Nicolas de Staël

St. Petersburg, Russia, 1914 – Antibes, France, 1955

Nicolas de Staël was a Russian artist born into a family with links to the Tsars and forced to emigrate following the October Revolution of 1917. He was educated in Belgium, where he studied at the Académie Royale des Beaux-Arts and the Académie Saint-Gilles in Brussels. To earn a living he worked as a scene painter. He visited several Spanish regions, among them the Balearic Islands, before travelling to Morocco, Algiers and Italy. In 1938 he settled in Paris and was introduced to the French capital’s artistic circles. He moved to Nice in 1940 where he coincided with numerous artists and intellectuals fleeing the Nazi occupation of France. It was during this period that he abandoned portraiture and still life in a figurative style to devote himself to abstraction, in which he employed real objects. Throughout his life de Staël maintained a dialogue with literature, poetry and music; he worked with poets and writers such as Pierre Lecuire and René Char, producing engravings to illustrate their books.

His abstract work reached its maximum expression in the early 1950s, following which he returned to figurative painting (landscape, figuration and still life). A consequence of stays in Sicily and Provence, his palette acquired brilliant flat colours, and at the height of his success he retired to the French town of Antibes. His rate of production increased in line with the depth of his depression, and in 1955 he committed suicide. De Staël’s work has been exhibited in the Musée National d’Art Moderne, Paris (1956), the Whitechapel Art Gallery, London (1956), the Fondation Maeght, Saint-Paul de Vence (1972), the Centre Pompidou, Paris (1981), the Fundació Caixa Catalunya, Barcelona (2007) and the Fondation Pierre Gianadda, Martigny (Switzerland, 2010). The following European and American public collections hold his work: the Musée National d’Art Moderne in Paris, the Museo Thyssen-Bornemisza in Madrid, the Tate Collection in London, the Museum of Fine Arts in Boston and the Museum of Contemporary Art in Los Angeles, among others.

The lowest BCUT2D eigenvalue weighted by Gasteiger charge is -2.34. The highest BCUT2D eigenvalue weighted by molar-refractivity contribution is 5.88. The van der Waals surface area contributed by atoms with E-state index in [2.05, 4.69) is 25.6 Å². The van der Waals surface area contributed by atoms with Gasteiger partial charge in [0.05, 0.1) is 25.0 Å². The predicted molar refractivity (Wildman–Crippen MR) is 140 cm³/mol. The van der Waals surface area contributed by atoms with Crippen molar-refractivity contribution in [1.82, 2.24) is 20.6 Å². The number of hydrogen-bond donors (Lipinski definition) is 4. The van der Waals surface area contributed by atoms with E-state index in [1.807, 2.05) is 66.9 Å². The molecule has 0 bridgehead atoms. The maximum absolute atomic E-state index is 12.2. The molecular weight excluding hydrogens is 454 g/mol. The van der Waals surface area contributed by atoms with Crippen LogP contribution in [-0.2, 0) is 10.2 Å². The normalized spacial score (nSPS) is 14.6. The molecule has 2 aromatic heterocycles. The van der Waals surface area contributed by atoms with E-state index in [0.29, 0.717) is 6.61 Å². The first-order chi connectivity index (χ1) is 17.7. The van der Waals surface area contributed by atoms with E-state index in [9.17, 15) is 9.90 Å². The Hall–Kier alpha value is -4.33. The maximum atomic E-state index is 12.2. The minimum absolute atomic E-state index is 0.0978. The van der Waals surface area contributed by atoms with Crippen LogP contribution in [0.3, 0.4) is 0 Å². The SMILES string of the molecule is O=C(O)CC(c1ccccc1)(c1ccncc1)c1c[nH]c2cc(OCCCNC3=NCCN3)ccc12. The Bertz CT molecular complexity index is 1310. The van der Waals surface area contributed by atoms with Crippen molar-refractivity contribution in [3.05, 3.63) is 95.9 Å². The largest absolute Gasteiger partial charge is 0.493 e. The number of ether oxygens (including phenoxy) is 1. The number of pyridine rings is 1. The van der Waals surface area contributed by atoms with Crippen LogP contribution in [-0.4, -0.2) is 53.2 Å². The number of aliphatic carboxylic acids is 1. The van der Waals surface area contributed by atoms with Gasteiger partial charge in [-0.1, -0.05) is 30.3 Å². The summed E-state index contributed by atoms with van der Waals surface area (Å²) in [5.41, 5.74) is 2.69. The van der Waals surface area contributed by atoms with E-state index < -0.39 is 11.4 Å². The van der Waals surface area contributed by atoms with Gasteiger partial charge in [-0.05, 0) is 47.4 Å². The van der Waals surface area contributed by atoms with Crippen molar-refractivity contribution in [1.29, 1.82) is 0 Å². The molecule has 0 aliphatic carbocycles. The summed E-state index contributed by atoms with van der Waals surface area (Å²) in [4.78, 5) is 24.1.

Works in the collection